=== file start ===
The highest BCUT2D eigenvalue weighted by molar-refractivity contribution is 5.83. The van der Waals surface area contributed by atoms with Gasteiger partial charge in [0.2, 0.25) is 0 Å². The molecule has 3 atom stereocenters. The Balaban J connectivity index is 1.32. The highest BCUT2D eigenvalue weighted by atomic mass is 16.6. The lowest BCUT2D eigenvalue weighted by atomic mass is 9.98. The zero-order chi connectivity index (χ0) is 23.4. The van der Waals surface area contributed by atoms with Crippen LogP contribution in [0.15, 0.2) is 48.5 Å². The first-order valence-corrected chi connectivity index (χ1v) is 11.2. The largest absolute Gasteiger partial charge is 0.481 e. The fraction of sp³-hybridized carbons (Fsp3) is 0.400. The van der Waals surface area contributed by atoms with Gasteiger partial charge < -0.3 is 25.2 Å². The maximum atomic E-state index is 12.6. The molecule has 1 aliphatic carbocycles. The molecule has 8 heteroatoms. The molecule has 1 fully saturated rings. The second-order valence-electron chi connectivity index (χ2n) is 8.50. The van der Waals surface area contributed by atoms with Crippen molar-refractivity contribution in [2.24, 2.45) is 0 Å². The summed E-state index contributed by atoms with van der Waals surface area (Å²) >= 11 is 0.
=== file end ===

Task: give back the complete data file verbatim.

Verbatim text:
The highest BCUT2D eigenvalue weighted by molar-refractivity contribution is 5.83. The van der Waals surface area contributed by atoms with Gasteiger partial charge in [0.2, 0.25) is 0 Å². The molecule has 3 atom stereocenters. The Balaban J connectivity index is 1.32. The highest BCUT2D eigenvalue weighted by atomic mass is 16.6. The lowest BCUT2D eigenvalue weighted by atomic mass is 9.98. The zero-order chi connectivity index (χ0) is 23.4. The van der Waals surface area contributed by atoms with Crippen LogP contribution in [0.15, 0.2) is 48.5 Å². The first-order valence-corrected chi connectivity index (χ1v) is 11.2. The largest absolute Gasteiger partial charge is 0.481 e. The fraction of sp³-hybridized carbons (Fsp3) is 0.400. The van der Waals surface area contributed by atoms with Gasteiger partial charge < -0.3 is 25.2 Å². The maximum atomic E-state index is 12.6. The molecule has 1 aliphatic carbocycles. The molecule has 8 heteroatoms. The molecule has 1 fully saturated rings. The second-order valence-electron chi connectivity index (χ2n) is 8.50. The van der Waals surface area contributed by atoms with Crippen molar-refractivity contribution in [2.24, 2.45) is 0 Å². The summed E-state index contributed by atoms with van der Waals surface area (Å²) >= 11 is 0.